Saturday, 31 December 2011
However, as the author states at the end of his post "one can only imagine what we’ll know by next December, as large federally-funded initiatives ramp up their efforts to systematically apply exome and whole-genome sequencing to inherited disorders".
I'm sure everybody agrees that 2012 will be a very exciting year for Next Generation Sequencing and Personal Genomics.
It is thus not surprising to read in a recent article on PNAS that the "amount of copy number variation is four times that previously observed in other vertebrates, including humans". The authors of the study come to this conclusion after constructing a genome-wide, high-resolution CNV map comprising 6,080 CNV elements and encompassing 14.6% of the zebrafish reference genome. The analysis has been carried out using 80 zebrafish genomes, representing three commonly used laboratory strains and one native population.
Friday, 30 December 2011
This topic is reviewed in the recent Games with a scientific purpose article on Genome Biology:
"The scientific value of the Foldit system was first demonstrated by showing that game players could solve specific structure prediction problems. In the first major publication to discuss Foldit, Baker and colleagues (6) showed that game players could, in many cases, generate better structure predictions than the state-of-the-art Rosetta structure prediction program. Foldit then unleashed their army of folders on the task of solving the structure of the Mason-Pfizer monkey virus retroviral protease, a problem that was previously intractable to both computational and experimental methods (7). After 3 weeks of game play, the best solutions were screened and, remarkably, a solution to this previously unsolved structure was identified and subsequently validated. This achievement established Foldit as a legitimate resource for the structural biology community"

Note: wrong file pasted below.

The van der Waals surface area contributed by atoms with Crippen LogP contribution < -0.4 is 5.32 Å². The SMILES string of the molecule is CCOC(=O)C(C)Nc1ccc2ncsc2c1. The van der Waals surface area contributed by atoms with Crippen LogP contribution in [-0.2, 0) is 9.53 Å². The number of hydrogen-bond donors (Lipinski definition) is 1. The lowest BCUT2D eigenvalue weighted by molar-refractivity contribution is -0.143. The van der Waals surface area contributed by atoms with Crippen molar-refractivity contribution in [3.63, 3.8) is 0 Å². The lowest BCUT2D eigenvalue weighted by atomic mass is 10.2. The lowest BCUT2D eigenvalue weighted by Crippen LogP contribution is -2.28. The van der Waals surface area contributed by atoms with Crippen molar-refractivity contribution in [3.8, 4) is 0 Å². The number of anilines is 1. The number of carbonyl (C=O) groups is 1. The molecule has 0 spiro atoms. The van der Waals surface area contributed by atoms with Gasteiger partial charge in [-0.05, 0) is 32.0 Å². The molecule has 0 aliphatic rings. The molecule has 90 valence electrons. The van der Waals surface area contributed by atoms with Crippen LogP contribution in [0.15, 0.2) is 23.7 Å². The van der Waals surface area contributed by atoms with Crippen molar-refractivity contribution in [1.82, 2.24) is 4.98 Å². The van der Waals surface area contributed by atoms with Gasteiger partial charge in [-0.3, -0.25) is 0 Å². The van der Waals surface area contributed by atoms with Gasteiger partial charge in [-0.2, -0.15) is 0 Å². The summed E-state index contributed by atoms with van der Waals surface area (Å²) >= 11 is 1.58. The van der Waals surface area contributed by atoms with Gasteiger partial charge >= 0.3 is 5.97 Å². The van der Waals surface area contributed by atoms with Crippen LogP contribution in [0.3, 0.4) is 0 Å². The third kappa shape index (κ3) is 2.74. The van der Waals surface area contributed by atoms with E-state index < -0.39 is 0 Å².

Zoran Popović, one of the founders of the Foldit project, has a audacious ambition for their community of game players: "Our ultimate goal is to have ordinary people play the game and eventually be candidates for winning the Nobel Prize".
Considering the enormous amount of data generated by NGS, and the importance of data curation, it won't be surprising to see a future for multiplayer online games in Personal Genomics.
"To detect differentially expressed genes under two conditions, statistical methods such as Poisson distributions are often used. However, to accurately detect differential expression of gene with low expression levels, more powerful statistical methods are desirable. In statistical literature, several methods have been proposed to compare two Poisson means (rates).
Through simulation study and real data analysis, the authors find that the Wald test with the data being log transformed is more powerful than other methods, including the likelihood ratio test, the variance stabilizing transformation test, the conditional exact test and the Fisher exact test.